The only Slacker I want in my Classroom!

Slacker

Lunch period has just ended and my computer lab is about to be filled with 7th grade students. I fire up the classroom management software to lock down computer input controls and greet my class as they come in the door. By now, they know the routine.  Each person moves to their usual computer and waits for instruction.  Some fiddle with the keyboard before remembering that the computer will not respond until I unlock them. The entire class is full of energy; lunch seems to always have this effect on students. One of the boys raises his hand and asks, “are we going to have music today?”

While this may seem an odd question in a computer lab setting, my students have come to expect music during their learning sessions.  I have set up a system where the students know that if they are working on-task, I will stream music to the classroom.  They also know that if they are struggling or off-task that the music stops.  I have found that this is an excellent motivator for my class and that it helps to lower the students’ affective filter.  Even some of the most behavior challenging students seem to respond to this little addition to the classroom.  Now I’m not one to implement a pedagogical practice without research to support it.  For those of you interested I recommend reading the entire research article:The effects of background music on primary school pupils’ task performance by: Susan Hallman, John Price, and Georgia Katsarou.  They found that “ in schools, appropriately selected [background] music could be used to create an optimum environment for children to undertake individual work” (p. 120).  The key here is finding “appropriately selected music”.

Enter the Slacker

When it comes to music software I’m sure most are willing to jump right into iTunes and setup a playlist for use in their class.  I’ve used this method and it works rather well, however constantly monitoring and updating a playlist can be a lot of work.  As a teacher, my time is centered around planning lessons, giving instruction, and assessing students; extra time is a luxury that I believe should not be frivolously tossed aside to monitor playlists.  What then is a teacher to do? Enter the world of the slacker.

Now, when I was in High School I had a reputation for being a slacker. Basically, I had the talent and skill to accomplish academic goals, but I lacked the motivation.  I find it ironic that today I turn to a tool named “slacker radio” to help me motivate students within my classroom.  Slacker is a streaming radio broadcaster on the Internet. Slacker allows me to create radio stations based upon an artist, song, or genre of music. It also has a great feature that allows me to turn explicit content off.  This allows me to effectively filter the music that I stream to my classroom. The controls allow me to fine-tune a station by banning artist or songs and by making an artist or song a “favorite” this helps the station become better as time goes on.    One of the great things about using this method is that students quickly pick up that it is a radio station that the teacher cannot control.  After two class sessions, the usual question of “can you play this song, or that song” stops.  They know all I can do is click to a new song that is selected by the station itself.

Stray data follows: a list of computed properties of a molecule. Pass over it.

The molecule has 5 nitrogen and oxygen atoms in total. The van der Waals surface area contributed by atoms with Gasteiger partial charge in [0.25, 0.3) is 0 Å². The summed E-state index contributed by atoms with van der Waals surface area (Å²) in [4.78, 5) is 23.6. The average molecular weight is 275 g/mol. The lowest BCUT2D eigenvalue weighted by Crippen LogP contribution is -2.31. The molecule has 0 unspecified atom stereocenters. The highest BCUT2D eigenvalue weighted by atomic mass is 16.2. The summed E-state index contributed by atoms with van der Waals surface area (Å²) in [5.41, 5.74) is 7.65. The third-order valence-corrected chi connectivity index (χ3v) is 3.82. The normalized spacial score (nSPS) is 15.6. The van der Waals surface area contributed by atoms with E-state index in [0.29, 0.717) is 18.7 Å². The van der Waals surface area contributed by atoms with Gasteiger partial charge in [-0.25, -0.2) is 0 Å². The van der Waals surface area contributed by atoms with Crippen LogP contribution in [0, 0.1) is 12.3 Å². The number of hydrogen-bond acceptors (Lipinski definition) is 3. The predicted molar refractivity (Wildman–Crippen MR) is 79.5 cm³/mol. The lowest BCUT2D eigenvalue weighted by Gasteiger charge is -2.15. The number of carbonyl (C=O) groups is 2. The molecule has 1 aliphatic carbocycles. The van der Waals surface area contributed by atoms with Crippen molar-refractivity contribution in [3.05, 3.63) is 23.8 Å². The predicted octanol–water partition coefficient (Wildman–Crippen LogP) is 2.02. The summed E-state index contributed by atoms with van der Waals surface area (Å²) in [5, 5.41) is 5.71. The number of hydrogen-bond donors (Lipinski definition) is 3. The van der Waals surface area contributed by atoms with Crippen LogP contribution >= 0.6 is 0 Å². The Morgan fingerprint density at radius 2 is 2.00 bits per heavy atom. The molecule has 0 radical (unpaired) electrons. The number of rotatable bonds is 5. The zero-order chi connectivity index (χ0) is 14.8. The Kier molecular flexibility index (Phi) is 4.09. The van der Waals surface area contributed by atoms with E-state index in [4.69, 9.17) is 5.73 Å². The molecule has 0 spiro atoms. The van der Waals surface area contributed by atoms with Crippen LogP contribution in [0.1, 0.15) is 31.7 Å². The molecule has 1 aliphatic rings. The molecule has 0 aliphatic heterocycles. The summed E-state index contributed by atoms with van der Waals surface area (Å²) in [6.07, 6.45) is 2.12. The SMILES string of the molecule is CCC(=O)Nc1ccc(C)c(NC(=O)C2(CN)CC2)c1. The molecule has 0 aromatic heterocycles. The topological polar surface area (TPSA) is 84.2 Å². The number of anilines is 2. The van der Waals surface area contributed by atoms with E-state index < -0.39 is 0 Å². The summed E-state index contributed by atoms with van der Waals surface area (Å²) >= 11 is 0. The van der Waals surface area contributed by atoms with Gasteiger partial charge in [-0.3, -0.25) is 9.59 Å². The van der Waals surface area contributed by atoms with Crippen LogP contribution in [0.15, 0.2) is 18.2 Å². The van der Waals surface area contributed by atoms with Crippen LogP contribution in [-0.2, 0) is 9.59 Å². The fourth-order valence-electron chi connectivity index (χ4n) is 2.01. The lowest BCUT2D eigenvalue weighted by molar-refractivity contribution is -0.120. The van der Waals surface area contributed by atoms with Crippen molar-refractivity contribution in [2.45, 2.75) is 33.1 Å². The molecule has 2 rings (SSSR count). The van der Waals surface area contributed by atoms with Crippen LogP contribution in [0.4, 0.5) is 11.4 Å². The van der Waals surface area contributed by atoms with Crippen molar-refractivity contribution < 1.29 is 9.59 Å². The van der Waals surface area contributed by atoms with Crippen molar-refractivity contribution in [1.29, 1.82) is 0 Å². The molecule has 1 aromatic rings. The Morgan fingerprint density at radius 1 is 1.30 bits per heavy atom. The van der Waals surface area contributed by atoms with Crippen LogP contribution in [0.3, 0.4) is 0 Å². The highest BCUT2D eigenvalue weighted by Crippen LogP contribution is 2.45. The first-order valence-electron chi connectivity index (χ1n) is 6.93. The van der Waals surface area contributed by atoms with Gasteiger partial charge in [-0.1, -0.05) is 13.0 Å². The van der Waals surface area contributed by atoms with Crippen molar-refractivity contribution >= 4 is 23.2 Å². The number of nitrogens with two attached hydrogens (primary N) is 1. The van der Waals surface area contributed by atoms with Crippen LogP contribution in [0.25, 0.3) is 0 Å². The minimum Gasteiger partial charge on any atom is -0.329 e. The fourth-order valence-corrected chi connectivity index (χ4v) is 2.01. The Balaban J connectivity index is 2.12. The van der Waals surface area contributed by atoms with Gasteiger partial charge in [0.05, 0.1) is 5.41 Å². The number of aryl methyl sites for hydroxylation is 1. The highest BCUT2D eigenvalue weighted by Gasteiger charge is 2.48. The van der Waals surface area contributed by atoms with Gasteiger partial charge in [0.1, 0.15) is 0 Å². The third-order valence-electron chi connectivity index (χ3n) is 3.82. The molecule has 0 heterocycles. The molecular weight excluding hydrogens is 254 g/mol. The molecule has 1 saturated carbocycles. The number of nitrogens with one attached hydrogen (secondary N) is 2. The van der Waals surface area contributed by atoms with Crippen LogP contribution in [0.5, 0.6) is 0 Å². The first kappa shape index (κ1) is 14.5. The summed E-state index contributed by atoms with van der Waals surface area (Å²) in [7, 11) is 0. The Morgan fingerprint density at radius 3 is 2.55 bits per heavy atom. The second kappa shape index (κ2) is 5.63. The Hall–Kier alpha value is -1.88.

I’ve had minimal downtime with Slacker and the selection of songs is always something interesting.  When the students are working really well and have a concept fully mastered I can play songs that are more pop related.  When they need to concentrate, I move to classical.  Sometimes I use blues and jazz to help bolster student mood while in the classroom.  I am always amazed when a student comes to me at the end of class and says “thank you” for exposing them to music they would not have otherwise listened to. The great thing about Slacker is that it is free (warning there will be commercials).  However, for a small subscription fee (which I gladly pay) you can get uninterrupted radio without commercials.

Thoughts?

So what are you waiting for? Stop being a slacker and start using Slacker. Its available here: slacker.com.  I’m interested in your thoughts and experiences using background music in the classroom. Have you found it to be helpful or distracting? What other streaming media have you found to be effective for use in the classroom? I know there’s Pandora and Sirius/XM radio, have you used these?  Please share your experiences.  Happy listening!

References: Hallam, S., Price, J., & Katsarou, G. (2002). The effects of background music on primary school pupils’ task performance. Educational Studies, 28(2).